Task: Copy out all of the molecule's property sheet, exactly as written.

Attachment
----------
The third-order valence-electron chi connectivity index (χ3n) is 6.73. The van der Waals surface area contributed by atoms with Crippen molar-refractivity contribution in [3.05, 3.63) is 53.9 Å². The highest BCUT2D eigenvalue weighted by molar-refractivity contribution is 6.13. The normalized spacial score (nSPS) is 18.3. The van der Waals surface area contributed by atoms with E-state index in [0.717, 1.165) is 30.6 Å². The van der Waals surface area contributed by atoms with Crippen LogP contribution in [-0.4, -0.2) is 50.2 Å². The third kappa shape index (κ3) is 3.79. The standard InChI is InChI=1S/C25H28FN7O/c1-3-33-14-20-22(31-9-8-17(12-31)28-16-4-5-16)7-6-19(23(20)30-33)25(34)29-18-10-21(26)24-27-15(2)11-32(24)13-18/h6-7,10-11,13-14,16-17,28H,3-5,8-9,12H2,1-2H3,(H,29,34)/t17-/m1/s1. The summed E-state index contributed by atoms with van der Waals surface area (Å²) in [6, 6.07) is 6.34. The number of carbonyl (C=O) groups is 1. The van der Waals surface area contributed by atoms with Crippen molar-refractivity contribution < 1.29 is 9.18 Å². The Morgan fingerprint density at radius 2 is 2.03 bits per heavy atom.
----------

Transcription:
The third-order valence-electron chi connectivity index (χ3n) is 6.73. The van der Waals surface area contributed by atoms with Crippen molar-refractivity contribution in [3.05, 3.63) is 53.9 Å². The highest BCUT2D eigenvalue weighted by molar-refractivity contribution is 6.13. The normalized spacial score (nSPS) is 18.3. The van der Waals surface area contributed by atoms with E-state index in [0.717, 1.165) is 30.6 Å². The van der Waals surface area contributed by atoms with Crippen LogP contribution in [-0.4, -0.2) is 50.2 Å². The third kappa shape index (κ3) is 3.79. The standard InChI is InChI=1S/C25H28FN7O/c1-3-33-14-20-22(31-9-8-17(12-31)28-16-4-5-16)7-6-19(23(20)30-33)25(34)29-18-10-21(26)24-27-15(2)11-32(24)13-18/h6-7,10-11,13-14,16-17,28H,3-5,8-9,12H2,1-2H3,(H,29,34)/t17-/m1/s1. The summed E-state index contributed by atoms with van der Waals surface area (Å²) in [6, 6.07) is 6.34. The number of carbonyl (C=O) groups is 1. The van der Waals surface area contributed by atoms with Crippen molar-refractivity contribution < 1.29 is 9.18 Å². The Morgan fingerprint density at radius 2 is 2.03 bits per heavy atom.